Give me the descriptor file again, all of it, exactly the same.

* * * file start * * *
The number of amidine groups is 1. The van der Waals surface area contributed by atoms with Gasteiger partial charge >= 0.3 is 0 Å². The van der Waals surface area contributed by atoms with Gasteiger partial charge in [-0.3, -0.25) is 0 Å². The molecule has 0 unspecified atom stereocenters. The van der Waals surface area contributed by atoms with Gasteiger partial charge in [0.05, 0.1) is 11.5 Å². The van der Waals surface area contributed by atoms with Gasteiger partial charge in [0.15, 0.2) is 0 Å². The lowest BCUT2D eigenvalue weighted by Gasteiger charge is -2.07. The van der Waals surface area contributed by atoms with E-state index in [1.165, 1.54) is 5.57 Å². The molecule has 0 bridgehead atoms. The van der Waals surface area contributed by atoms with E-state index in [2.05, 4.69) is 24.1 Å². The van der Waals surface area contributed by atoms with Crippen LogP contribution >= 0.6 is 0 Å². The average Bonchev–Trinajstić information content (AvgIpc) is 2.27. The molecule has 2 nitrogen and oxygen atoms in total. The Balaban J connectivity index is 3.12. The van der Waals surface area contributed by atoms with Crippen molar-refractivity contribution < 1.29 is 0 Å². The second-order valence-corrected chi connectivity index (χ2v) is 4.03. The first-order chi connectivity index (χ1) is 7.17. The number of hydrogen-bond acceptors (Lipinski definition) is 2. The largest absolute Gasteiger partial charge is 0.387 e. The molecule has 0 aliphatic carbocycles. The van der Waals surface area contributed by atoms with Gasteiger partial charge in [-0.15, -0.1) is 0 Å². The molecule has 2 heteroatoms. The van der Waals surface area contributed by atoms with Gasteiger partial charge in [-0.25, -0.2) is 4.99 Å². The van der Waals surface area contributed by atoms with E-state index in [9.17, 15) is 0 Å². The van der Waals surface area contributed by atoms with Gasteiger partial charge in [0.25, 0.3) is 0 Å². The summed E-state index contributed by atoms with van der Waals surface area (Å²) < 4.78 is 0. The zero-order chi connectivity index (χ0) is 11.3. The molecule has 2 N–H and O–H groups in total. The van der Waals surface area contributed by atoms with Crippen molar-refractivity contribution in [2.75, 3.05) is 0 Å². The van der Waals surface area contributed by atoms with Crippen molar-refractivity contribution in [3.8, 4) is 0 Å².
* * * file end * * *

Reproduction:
The number of amidine groups is 1. The van der Waals surface area contributed by atoms with Gasteiger partial charge >= 0.3 is 0 Å². The van der Waals surface area contributed by atoms with Gasteiger partial charge in [-0.3, -0.25) is 0 Å². The molecule has 0 unspecified atom stereocenters. The van der Waals surface area contributed by atoms with Gasteiger partial charge in [0.05, 0.1) is 11.5 Å². The van der Waals surface area contributed by atoms with Gasteiger partial charge in [0.15, 0.2) is 0 Å². The lowest BCUT2D eigenvalue weighted by Gasteiger charge is -2.07. The van der Waals surface area contributed by atoms with E-state index in [1.165, 1.54) is 5.57 Å². The molecule has 0 bridgehead atoms. The van der Waals surface area contributed by atoms with E-state index in [2.05, 4.69) is 24.1 Å². The van der Waals surface area contributed by atoms with Crippen LogP contribution >= 0.6 is 0 Å². The average Bonchev–Trinajstić information content (AvgIpc) is 2.27. The molecule has 2 nitrogen and oxygen atoms in total. The Balaban J connectivity index is 3.12. The van der Waals surface area contributed by atoms with Crippen molar-refractivity contribution < 1.29 is 0 Å². The second-order valence-corrected chi connectivity index (χ2v) is 4.03. The first-order chi connectivity index (χ1) is 7.17. The number of hydrogen-bond acceptors (Lipinski definition) is 2. The largest absolute Gasteiger partial charge is 0.387 e. The molecule has 0 aliphatic carbocycles. The van der Waals surface area contributed by atoms with Gasteiger partial charge in [-0.15, -0.1) is 0 Å². The molecule has 2 heteroatoms. The van der Waals surface area contributed by atoms with Gasteiger partial charge in [-0.25, -0.2) is 4.99 Å². The van der Waals surface area contributed by atoms with E-state index in [9.17, 15) is 0 Å². The van der Waals surface area contributed by atoms with Gasteiger partial charge in [0.25, 0.3) is 0 Å². The summed E-state index contributed by atoms with van der Waals surface area (Å²) < 4.78 is 0. The zero-order chi connectivity index (χ0) is 11.3. The molecule has 2 N–H and O–H groups in total. The van der Waals surface area contributed by atoms with Crippen molar-refractivity contribution in [2.75, 3.05) is 0 Å². The van der Waals surface area contributed by atoms with Crippen molar-refractivity contribution in [3.8, 4) is 0 Å².